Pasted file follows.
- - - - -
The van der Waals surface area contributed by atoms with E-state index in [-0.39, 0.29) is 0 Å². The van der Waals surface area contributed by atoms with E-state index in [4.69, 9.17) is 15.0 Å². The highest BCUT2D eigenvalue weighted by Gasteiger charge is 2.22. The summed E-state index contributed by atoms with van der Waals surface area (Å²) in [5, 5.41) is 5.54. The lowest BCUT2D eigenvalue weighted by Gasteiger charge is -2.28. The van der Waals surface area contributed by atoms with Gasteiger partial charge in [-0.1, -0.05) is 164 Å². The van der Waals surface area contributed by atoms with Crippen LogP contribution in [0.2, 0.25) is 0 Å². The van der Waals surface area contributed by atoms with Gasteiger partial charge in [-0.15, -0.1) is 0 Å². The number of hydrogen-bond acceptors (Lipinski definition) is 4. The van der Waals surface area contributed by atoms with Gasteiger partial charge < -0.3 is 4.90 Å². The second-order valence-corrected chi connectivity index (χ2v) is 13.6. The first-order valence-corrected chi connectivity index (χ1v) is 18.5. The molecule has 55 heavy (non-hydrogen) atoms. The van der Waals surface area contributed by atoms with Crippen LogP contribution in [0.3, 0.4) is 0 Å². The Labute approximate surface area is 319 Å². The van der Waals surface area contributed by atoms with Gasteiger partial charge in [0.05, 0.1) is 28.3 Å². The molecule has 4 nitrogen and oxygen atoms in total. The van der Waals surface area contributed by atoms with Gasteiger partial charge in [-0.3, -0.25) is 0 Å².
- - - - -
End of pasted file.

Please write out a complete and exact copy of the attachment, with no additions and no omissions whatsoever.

The van der Waals surface area contributed by atoms with E-state index in [-0.39, 0.29) is 0 Å². The van der Waals surface area contributed by atoms with E-state index in [4.69, 9.17) is 15.0 Å². The highest BCUT2D eigenvalue weighted by Gasteiger charge is 2.22. The summed E-state index contributed by atoms with van der Waals surface area (Å²) in [5, 5.41) is 5.54. The lowest BCUT2D eigenvalue weighted by Gasteiger charge is -2.28. The van der Waals surface area contributed by atoms with Gasteiger partial charge in [-0.1, -0.05) is 164 Å². The van der Waals surface area contributed by atoms with Crippen LogP contribution in [0.2, 0.25) is 0 Å². The van der Waals surface area contributed by atoms with Gasteiger partial charge in [-0.15, -0.1) is 0 Å². The number of hydrogen-bond acceptors (Lipinski definition) is 4. The van der Waals surface area contributed by atoms with Gasteiger partial charge < -0.3 is 4.90 Å². The second-order valence-corrected chi connectivity index (χ2v) is 13.6. The first-order valence-corrected chi connectivity index (χ1v) is 18.5. The molecule has 55 heavy (non-hydrogen) atoms. The van der Waals surface area contributed by atoms with Crippen LogP contribution in [0.3, 0.4) is 0 Å². The Labute approximate surface area is 319 Å². The van der Waals surface area contributed by atoms with Gasteiger partial charge in [0.05, 0.1) is 28.3 Å². The molecule has 4 nitrogen and oxygen atoms in total. The van der Waals surface area contributed by atoms with Gasteiger partial charge in [-0.3, -0.25) is 0 Å².